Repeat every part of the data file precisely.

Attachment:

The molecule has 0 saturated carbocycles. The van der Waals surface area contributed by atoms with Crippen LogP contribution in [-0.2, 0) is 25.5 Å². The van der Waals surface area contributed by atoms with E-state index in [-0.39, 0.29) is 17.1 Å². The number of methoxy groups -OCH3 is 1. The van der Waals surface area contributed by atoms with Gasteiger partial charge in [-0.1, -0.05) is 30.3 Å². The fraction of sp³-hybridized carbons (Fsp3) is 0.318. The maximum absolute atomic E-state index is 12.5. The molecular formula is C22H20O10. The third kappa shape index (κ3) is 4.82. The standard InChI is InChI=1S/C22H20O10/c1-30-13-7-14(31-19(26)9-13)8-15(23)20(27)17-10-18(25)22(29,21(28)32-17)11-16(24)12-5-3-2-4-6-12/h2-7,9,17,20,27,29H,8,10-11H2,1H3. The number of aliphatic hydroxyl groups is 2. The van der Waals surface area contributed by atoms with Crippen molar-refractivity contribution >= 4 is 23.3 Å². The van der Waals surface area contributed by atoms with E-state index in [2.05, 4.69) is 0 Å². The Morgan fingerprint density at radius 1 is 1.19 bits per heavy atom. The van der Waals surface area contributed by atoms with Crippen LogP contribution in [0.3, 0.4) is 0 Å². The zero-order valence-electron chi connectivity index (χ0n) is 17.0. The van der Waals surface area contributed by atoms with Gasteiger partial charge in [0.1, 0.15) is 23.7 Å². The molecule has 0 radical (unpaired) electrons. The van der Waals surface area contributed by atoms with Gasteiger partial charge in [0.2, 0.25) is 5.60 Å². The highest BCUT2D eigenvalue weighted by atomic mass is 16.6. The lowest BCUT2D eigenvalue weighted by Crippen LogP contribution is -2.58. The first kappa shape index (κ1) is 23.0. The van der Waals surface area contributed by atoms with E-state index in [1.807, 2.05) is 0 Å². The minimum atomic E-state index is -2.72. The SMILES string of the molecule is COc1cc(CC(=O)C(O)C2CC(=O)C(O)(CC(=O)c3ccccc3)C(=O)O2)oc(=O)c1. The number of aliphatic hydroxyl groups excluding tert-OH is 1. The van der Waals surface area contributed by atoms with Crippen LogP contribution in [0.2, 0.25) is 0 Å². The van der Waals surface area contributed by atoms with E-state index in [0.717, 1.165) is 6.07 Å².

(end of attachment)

The molecule has 0 saturated carbocycles. The van der Waals surface area contributed by atoms with Crippen LogP contribution in [-0.2, 0) is 25.5 Å². The van der Waals surface area contributed by atoms with E-state index in [-0.39, 0.29) is 17.1 Å². The number of methoxy groups -OCH3 is 1. The van der Waals surface area contributed by atoms with Gasteiger partial charge in [-0.1, -0.05) is 30.3 Å². The fraction of sp³-hybridized carbons (Fsp3) is 0.318. The maximum absolute atomic E-state index is 12.5. The molecular formula is C22H20O10. The third kappa shape index (κ3) is 4.82. The standard InChI is InChI=1S/C22H20O10/c1-30-13-7-14(31-19(26)9-13)8-15(23)20(27)17-10-18(25)22(29,21(28)32-17)11-16(24)12-5-3-2-4-6-12/h2-7,9,17,20,27,29H,8,10-11H2,1H3. The number of aliphatic hydroxyl groups is 2. The van der Waals surface area contributed by atoms with Crippen molar-refractivity contribution >= 4 is 23.3 Å². The van der Waals surface area contributed by atoms with E-state index in [2.05, 4.69) is 0 Å². The Morgan fingerprint density at radius 1 is 1.19 bits per heavy atom. The van der Waals surface area contributed by atoms with Crippen LogP contribution in [0.3, 0.4) is 0 Å². The zero-order valence-electron chi connectivity index (χ0n) is 17.0. The van der Waals surface area contributed by atoms with Gasteiger partial charge in [0.1, 0.15) is 23.7 Å². The molecule has 0 radical (unpaired) electrons. The van der Waals surface area contributed by atoms with Gasteiger partial charge in [0.2, 0.25) is 5.60 Å². The highest BCUT2D eigenvalue weighted by atomic mass is 16.6. The lowest BCUT2D eigenvalue weighted by Crippen LogP contribution is -2.58. The first kappa shape index (κ1) is 23.0. The van der Waals surface area contributed by atoms with E-state index in [1.807, 2.05) is 0 Å². The minimum atomic E-state index is -2.72. The SMILES string of the molecule is COc1cc(CC(=O)C(O)C2CC(=O)C(O)(CC(=O)c3ccccc3)C(=O)O2)oc(=O)c1. The number of aliphatic hydroxyl groups excluding tert-OH is 1. The van der Waals surface area contributed by atoms with Crippen LogP contribution in [0.2, 0.25) is 0 Å². The van der Waals surface area contributed by atoms with E-state index in [0.717, 1.165) is 6.07 Å².